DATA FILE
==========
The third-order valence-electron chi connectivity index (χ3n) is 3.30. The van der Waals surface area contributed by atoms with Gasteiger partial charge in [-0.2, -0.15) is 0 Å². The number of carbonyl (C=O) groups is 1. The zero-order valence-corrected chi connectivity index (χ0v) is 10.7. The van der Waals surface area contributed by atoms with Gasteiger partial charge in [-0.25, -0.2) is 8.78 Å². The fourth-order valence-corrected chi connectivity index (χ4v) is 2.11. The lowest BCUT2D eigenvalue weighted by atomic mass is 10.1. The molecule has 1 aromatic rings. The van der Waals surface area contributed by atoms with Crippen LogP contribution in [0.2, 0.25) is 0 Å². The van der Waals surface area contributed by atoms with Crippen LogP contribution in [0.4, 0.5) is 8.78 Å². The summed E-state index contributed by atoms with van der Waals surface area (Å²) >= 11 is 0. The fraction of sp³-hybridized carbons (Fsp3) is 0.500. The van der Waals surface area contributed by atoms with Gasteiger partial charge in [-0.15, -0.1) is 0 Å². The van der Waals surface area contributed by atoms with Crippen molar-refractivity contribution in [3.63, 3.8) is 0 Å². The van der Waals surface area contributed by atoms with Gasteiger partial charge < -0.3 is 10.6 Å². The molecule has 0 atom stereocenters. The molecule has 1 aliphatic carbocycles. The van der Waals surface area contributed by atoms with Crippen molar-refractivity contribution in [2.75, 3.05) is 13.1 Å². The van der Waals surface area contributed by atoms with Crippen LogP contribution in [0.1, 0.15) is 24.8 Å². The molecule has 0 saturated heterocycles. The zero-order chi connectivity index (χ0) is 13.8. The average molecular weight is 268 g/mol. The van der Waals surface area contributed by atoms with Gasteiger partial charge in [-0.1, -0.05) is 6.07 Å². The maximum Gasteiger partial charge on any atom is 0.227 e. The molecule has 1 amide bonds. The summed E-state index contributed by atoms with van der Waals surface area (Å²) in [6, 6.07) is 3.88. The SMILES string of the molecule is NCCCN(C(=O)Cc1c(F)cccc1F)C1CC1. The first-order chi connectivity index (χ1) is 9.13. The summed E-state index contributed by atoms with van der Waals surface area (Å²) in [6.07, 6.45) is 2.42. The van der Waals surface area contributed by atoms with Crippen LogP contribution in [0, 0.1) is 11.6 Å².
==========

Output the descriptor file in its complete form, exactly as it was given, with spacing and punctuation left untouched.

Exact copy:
The third-order valence-electron chi connectivity index (χ3n) is 3.30. The van der Waals surface area contributed by atoms with Gasteiger partial charge in [-0.2, -0.15) is 0 Å². The number of carbonyl (C=O) groups is 1. The zero-order valence-corrected chi connectivity index (χ0v) is 10.7. The van der Waals surface area contributed by atoms with Gasteiger partial charge in [-0.25, -0.2) is 8.78 Å². The fourth-order valence-corrected chi connectivity index (χ4v) is 2.11. The lowest BCUT2D eigenvalue weighted by atomic mass is 10.1. The molecule has 1 aromatic rings. The van der Waals surface area contributed by atoms with Crippen LogP contribution in [0.2, 0.25) is 0 Å². The van der Waals surface area contributed by atoms with Crippen LogP contribution in [0.4, 0.5) is 8.78 Å². The summed E-state index contributed by atoms with van der Waals surface area (Å²) >= 11 is 0. The fraction of sp³-hybridized carbons (Fsp3) is 0.500. The van der Waals surface area contributed by atoms with Gasteiger partial charge in [-0.15, -0.1) is 0 Å². The van der Waals surface area contributed by atoms with Crippen molar-refractivity contribution in [3.63, 3.8) is 0 Å². The van der Waals surface area contributed by atoms with Gasteiger partial charge < -0.3 is 10.6 Å². The molecule has 0 atom stereocenters. The molecule has 1 aliphatic carbocycles. The van der Waals surface area contributed by atoms with Crippen molar-refractivity contribution in [2.75, 3.05) is 13.1 Å². The van der Waals surface area contributed by atoms with Crippen LogP contribution in [0.1, 0.15) is 24.8 Å². The molecule has 0 saturated heterocycles. The zero-order chi connectivity index (χ0) is 13.8. The average molecular weight is 268 g/mol. The van der Waals surface area contributed by atoms with Gasteiger partial charge in [-0.1, -0.05) is 6.07 Å². The maximum Gasteiger partial charge on any atom is 0.227 e. The molecule has 1 amide bonds. The summed E-state index contributed by atoms with van der Waals surface area (Å²) in [6, 6.07) is 3.88. The SMILES string of the molecule is NCCCN(C(=O)Cc1c(F)cccc1F)C1CC1. The first-order chi connectivity index (χ1) is 9.13. The summed E-state index contributed by atoms with van der Waals surface area (Å²) in [6.07, 6.45) is 2.42. The van der Waals surface area contributed by atoms with Crippen LogP contribution in [0, 0.1) is 11.6 Å².